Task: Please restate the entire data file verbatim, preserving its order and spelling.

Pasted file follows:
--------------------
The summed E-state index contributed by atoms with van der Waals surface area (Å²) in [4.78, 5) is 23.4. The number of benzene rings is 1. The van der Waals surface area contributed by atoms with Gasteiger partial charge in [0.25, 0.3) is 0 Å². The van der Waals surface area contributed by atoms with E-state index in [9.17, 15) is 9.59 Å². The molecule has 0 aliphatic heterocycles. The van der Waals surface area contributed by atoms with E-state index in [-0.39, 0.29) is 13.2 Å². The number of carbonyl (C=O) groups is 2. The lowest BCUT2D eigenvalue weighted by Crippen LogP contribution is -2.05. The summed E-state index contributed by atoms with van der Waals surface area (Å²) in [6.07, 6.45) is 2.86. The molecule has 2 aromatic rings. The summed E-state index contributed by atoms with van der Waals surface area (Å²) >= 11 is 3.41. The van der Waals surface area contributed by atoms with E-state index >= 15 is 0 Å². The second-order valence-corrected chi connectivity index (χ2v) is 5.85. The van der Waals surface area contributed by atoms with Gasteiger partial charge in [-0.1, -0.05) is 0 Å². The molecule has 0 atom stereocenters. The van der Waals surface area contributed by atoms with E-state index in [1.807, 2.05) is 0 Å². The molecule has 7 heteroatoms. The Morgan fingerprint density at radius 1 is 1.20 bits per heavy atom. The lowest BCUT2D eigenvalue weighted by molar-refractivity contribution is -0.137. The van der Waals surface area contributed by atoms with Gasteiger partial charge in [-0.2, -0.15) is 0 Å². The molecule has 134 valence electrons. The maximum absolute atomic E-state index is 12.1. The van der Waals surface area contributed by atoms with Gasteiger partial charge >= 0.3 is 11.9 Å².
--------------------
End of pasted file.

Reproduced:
The summed E-state index contributed by atoms with van der Waals surface area (Å²) in [4.78, 5) is 23.4. The number of benzene rings is 1. The van der Waals surface area contributed by atoms with Gasteiger partial charge in [0.25, 0.3) is 0 Å². The van der Waals surface area contributed by atoms with E-state index in [9.17, 15) is 9.59 Å². The molecule has 0 aliphatic heterocycles. The van der Waals surface area contributed by atoms with E-state index in [-0.39, 0.29) is 13.2 Å². The number of carbonyl (C=O) groups is 2. The lowest BCUT2D eigenvalue weighted by Crippen LogP contribution is -2.05. The summed E-state index contributed by atoms with van der Waals surface area (Å²) in [6.07, 6.45) is 2.86. The molecule has 2 aromatic rings. The summed E-state index contributed by atoms with van der Waals surface area (Å²) >= 11 is 3.41. The van der Waals surface area contributed by atoms with E-state index >= 15 is 0 Å². The second-order valence-corrected chi connectivity index (χ2v) is 5.85. The van der Waals surface area contributed by atoms with Gasteiger partial charge in [-0.1, -0.05) is 0 Å². The molecule has 0 atom stereocenters. The van der Waals surface area contributed by atoms with E-state index in [1.807, 2.05) is 0 Å². The molecule has 7 heteroatoms. The Morgan fingerprint density at radius 1 is 1.20 bits per heavy atom. The lowest BCUT2D eigenvalue weighted by molar-refractivity contribution is -0.137. The van der Waals surface area contributed by atoms with Gasteiger partial charge in [-0.2, -0.15) is 0 Å². The molecule has 134 valence electrons. The maximum absolute atomic E-state index is 12.1. The van der Waals surface area contributed by atoms with Gasteiger partial charge >= 0.3 is 11.9 Å².